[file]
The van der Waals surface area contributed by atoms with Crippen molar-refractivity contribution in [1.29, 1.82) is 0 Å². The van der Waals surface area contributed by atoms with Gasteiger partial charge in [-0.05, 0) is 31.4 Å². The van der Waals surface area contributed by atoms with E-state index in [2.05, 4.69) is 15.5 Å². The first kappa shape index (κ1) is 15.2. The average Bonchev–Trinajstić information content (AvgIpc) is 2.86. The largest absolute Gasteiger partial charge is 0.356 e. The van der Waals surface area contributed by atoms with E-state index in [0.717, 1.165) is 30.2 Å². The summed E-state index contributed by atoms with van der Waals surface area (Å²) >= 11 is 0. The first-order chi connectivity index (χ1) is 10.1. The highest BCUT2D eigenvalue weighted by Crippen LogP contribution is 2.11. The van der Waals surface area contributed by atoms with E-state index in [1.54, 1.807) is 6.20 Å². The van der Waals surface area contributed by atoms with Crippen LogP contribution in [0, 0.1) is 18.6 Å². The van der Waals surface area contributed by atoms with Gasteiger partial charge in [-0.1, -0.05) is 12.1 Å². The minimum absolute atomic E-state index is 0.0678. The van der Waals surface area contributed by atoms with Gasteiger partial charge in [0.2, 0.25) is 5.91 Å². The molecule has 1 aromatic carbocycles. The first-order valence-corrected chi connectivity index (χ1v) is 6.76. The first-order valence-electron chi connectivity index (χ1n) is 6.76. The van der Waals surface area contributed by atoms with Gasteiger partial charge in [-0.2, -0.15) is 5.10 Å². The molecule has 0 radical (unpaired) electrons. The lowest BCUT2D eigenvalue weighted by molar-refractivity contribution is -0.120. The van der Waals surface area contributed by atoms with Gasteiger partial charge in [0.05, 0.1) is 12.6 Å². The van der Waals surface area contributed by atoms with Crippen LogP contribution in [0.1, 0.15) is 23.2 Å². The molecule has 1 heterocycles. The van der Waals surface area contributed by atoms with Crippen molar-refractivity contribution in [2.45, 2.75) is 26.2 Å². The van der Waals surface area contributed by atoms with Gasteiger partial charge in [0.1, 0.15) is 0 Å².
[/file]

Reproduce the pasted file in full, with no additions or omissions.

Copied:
The van der Waals surface area contributed by atoms with Crippen molar-refractivity contribution in [1.29, 1.82) is 0 Å². The van der Waals surface area contributed by atoms with Gasteiger partial charge in [-0.05, 0) is 31.4 Å². The van der Waals surface area contributed by atoms with E-state index in [2.05, 4.69) is 15.5 Å². The first kappa shape index (κ1) is 15.2. The average Bonchev–Trinajstić information content (AvgIpc) is 2.86. The largest absolute Gasteiger partial charge is 0.356 e. The van der Waals surface area contributed by atoms with E-state index in [0.717, 1.165) is 30.2 Å². The summed E-state index contributed by atoms with van der Waals surface area (Å²) >= 11 is 0. The first-order chi connectivity index (χ1) is 10.1. The highest BCUT2D eigenvalue weighted by Crippen LogP contribution is 2.11. The van der Waals surface area contributed by atoms with E-state index in [1.54, 1.807) is 6.20 Å². The van der Waals surface area contributed by atoms with Crippen LogP contribution in [0, 0.1) is 18.6 Å². The van der Waals surface area contributed by atoms with Gasteiger partial charge in [-0.1, -0.05) is 12.1 Å². The minimum absolute atomic E-state index is 0.0678. The van der Waals surface area contributed by atoms with Gasteiger partial charge in [0.2, 0.25) is 5.91 Å². The molecule has 1 aromatic carbocycles. The first-order valence-corrected chi connectivity index (χ1v) is 6.76. The first-order valence-electron chi connectivity index (χ1n) is 6.76. The van der Waals surface area contributed by atoms with Gasteiger partial charge in [-0.2, -0.15) is 5.10 Å². The molecule has 0 radical (unpaired) electrons. The lowest BCUT2D eigenvalue weighted by molar-refractivity contribution is -0.120. The van der Waals surface area contributed by atoms with Gasteiger partial charge in [0.05, 0.1) is 12.6 Å². The van der Waals surface area contributed by atoms with Crippen LogP contribution in [0.1, 0.15) is 23.2 Å². The molecule has 1 heterocycles. The van der Waals surface area contributed by atoms with Crippen molar-refractivity contribution in [2.45, 2.75) is 26.2 Å². The van der Waals surface area contributed by atoms with Gasteiger partial charge in [0.1, 0.15) is 0 Å².